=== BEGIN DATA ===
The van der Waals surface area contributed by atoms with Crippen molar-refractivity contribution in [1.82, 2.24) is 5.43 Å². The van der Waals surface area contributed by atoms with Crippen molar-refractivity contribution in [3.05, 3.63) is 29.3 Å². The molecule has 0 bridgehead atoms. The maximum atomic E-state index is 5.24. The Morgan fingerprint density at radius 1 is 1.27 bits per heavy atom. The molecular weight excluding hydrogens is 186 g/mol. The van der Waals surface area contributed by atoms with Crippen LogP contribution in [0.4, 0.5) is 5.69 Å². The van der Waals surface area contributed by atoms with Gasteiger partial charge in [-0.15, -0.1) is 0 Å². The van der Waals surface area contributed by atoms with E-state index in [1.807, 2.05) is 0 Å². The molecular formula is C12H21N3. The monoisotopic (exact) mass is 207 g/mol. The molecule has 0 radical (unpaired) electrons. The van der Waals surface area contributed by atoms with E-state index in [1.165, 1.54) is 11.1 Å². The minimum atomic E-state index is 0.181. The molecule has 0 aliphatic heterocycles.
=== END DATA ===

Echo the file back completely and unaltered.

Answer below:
The van der Waals surface area contributed by atoms with Crippen molar-refractivity contribution in [1.82, 2.24) is 5.43 Å². The van der Waals surface area contributed by atoms with Crippen molar-refractivity contribution in [3.05, 3.63) is 29.3 Å². The molecule has 0 bridgehead atoms. The maximum atomic E-state index is 5.24. The Morgan fingerprint density at radius 1 is 1.27 bits per heavy atom. The molecular weight excluding hydrogens is 186 g/mol. The van der Waals surface area contributed by atoms with Crippen LogP contribution in [0.4, 0.5) is 5.69 Å². The van der Waals surface area contributed by atoms with Gasteiger partial charge in [-0.15, -0.1) is 0 Å². The van der Waals surface area contributed by atoms with E-state index in [1.807, 2.05) is 0 Å². The molecular formula is C12H21N3. The monoisotopic (exact) mass is 207 g/mol. The molecule has 0 radical (unpaired) electrons. The van der Waals surface area contributed by atoms with E-state index in [1.165, 1.54) is 11.1 Å². The minimum atomic E-state index is 0.181. The molecule has 0 aliphatic heterocycles.